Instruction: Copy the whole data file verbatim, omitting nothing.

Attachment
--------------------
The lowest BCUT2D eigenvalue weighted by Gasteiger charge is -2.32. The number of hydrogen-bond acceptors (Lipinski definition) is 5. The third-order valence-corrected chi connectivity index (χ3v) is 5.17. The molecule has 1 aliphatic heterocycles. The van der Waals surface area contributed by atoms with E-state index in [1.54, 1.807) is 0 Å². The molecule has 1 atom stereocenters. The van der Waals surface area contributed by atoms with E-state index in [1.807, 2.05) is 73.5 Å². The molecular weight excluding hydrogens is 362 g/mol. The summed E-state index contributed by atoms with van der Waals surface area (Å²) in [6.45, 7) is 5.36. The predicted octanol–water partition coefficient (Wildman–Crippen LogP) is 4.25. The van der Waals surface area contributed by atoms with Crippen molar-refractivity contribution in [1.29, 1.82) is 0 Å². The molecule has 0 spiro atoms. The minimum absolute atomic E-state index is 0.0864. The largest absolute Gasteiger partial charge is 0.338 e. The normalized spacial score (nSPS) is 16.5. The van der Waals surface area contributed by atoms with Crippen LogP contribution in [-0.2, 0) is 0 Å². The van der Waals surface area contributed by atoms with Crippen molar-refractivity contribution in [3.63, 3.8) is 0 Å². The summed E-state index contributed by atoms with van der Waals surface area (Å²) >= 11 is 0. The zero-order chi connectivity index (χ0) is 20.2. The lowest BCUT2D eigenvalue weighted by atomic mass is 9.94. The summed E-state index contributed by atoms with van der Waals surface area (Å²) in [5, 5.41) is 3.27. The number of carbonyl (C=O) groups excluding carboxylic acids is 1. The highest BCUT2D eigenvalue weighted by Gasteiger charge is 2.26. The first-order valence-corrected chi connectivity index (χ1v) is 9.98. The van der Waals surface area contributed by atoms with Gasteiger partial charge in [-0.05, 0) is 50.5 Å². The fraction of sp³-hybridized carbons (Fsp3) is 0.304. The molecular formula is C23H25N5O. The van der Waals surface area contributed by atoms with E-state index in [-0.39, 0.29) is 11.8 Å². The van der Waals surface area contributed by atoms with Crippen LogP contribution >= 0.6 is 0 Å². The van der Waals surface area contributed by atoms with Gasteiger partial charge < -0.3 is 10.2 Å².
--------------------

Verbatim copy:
The lowest BCUT2D eigenvalue weighted by Gasteiger charge is -2.32. The number of hydrogen-bond acceptors (Lipinski definition) is 5. The third-order valence-corrected chi connectivity index (χ3v) is 5.17. The molecule has 1 aliphatic heterocycles. The van der Waals surface area contributed by atoms with E-state index in [1.54, 1.807) is 0 Å². The molecule has 1 atom stereocenters. The van der Waals surface area contributed by atoms with E-state index in [1.807, 2.05) is 73.5 Å². The molecular weight excluding hydrogens is 362 g/mol. The summed E-state index contributed by atoms with van der Waals surface area (Å²) in [6.45, 7) is 5.36. The predicted octanol–water partition coefficient (Wildman–Crippen LogP) is 4.25. The van der Waals surface area contributed by atoms with Crippen molar-refractivity contribution in [1.29, 1.82) is 0 Å². The molecule has 0 spiro atoms. The minimum absolute atomic E-state index is 0.0864. The largest absolute Gasteiger partial charge is 0.338 e. The normalized spacial score (nSPS) is 16.5. The van der Waals surface area contributed by atoms with Crippen LogP contribution in [-0.2, 0) is 0 Å². The van der Waals surface area contributed by atoms with Crippen molar-refractivity contribution in [3.63, 3.8) is 0 Å². The summed E-state index contributed by atoms with van der Waals surface area (Å²) >= 11 is 0. The zero-order chi connectivity index (χ0) is 20.2. The lowest BCUT2D eigenvalue weighted by atomic mass is 9.94. The summed E-state index contributed by atoms with van der Waals surface area (Å²) in [5, 5.41) is 3.27. The number of carbonyl (C=O) groups excluding carboxylic acids is 1. The highest BCUT2D eigenvalue weighted by Gasteiger charge is 2.26. The first-order valence-corrected chi connectivity index (χ1v) is 9.98. The van der Waals surface area contributed by atoms with Gasteiger partial charge in [-0.05, 0) is 50.5 Å². The fraction of sp³-hybridized carbons (Fsp3) is 0.304. The molecular formula is C23H25N5O. The van der Waals surface area contributed by atoms with E-state index in [-0.39, 0.29) is 11.8 Å². The van der Waals surface area contributed by atoms with Crippen LogP contribution >= 0.6 is 0 Å². The van der Waals surface area contributed by atoms with Gasteiger partial charge < -0.3 is 10.2 Å².